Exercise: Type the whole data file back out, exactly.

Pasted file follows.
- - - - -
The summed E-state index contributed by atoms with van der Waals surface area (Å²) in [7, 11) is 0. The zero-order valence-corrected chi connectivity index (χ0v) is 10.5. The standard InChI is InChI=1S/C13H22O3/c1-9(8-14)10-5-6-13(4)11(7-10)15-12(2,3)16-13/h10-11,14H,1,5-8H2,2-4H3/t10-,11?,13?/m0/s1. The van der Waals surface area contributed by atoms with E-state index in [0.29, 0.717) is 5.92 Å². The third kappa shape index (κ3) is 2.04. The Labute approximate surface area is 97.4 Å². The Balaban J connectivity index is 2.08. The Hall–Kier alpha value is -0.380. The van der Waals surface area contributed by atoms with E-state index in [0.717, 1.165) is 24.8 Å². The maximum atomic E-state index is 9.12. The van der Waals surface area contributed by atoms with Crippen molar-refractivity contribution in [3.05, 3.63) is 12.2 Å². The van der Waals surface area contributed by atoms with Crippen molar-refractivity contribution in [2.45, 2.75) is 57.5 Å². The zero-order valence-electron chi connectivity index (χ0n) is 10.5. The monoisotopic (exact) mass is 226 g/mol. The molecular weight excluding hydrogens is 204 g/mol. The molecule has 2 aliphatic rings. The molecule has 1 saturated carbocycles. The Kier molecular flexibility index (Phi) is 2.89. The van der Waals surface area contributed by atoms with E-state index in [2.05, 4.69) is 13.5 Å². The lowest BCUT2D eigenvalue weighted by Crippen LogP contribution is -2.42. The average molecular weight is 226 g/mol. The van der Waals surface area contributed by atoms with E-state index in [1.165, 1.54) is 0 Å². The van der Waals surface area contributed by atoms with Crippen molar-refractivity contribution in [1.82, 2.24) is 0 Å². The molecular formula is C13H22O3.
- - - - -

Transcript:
The summed E-state index contributed by atoms with van der Waals surface area (Å²) in [7, 11) is 0. The zero-order valence-corrected chi connectivity index (χ0v) is 10.5. The standard InChI is InChI=1S/C13H22O3/c1-9(8-14)10-5-6-13(4)11(7-10)15-12(2,3)16-13/h10-11,14H,1,5-8H2,2-4H3/t10-,11?,13?/m0/s1. The van der Waals surface area contributed by atoms with E-state index in [0.29, 0.717) is 5.92 Å². The third kappa shape index (κ3) is 2.04. The Labute approximate surface area is 97.4 Å². The Balaban J connectivity index is 2.08. The Hall–Kier alpha value is -0.380. The van der Waals surface area contributed by atoms with E-state index in [0.717, 1.165) is 24.8 Å². The maximum atomic E-state index is 9.12. The van der Waals surface area contributed by atoms with Crippen molar-refractivity contribution in [3.05, 3.63) is 12.2 Å². The van der Waals surface area contributed by atoms with Crippen molar-refractivity contribution in [2.45, 2.75) is 57.5 Å². The zero-order valence-electron chi connectivity index (χ0n) is 10.5. The monoisotopic (exact) mass is 226 g/mol. The molecular weight excluding hydrogens is 204 g/mol. The molecule has 2 aliphatic rings. The molecule has 1 saturated carbocycles. The Kier molecular flexibility index (Phi) is 2.89. The van der Waals surface area contributed by atoms with E-state index in [2.05, 4.69) is 13.5 Å². The lowest BCUT2D eigenvalue weighted by Crippen LogP contribution is -2.42. The average molecular weight is 226 g/mol. The van der Waals surface area contributed by atoms with E-state index in [1.165, 1.54) is 0 Å². The van der Waals surface area contributed by atoms with Crippen molar-refractivity contribution in [1.82, 2.24) is 0 Å². The molecular formula is C13H22O3.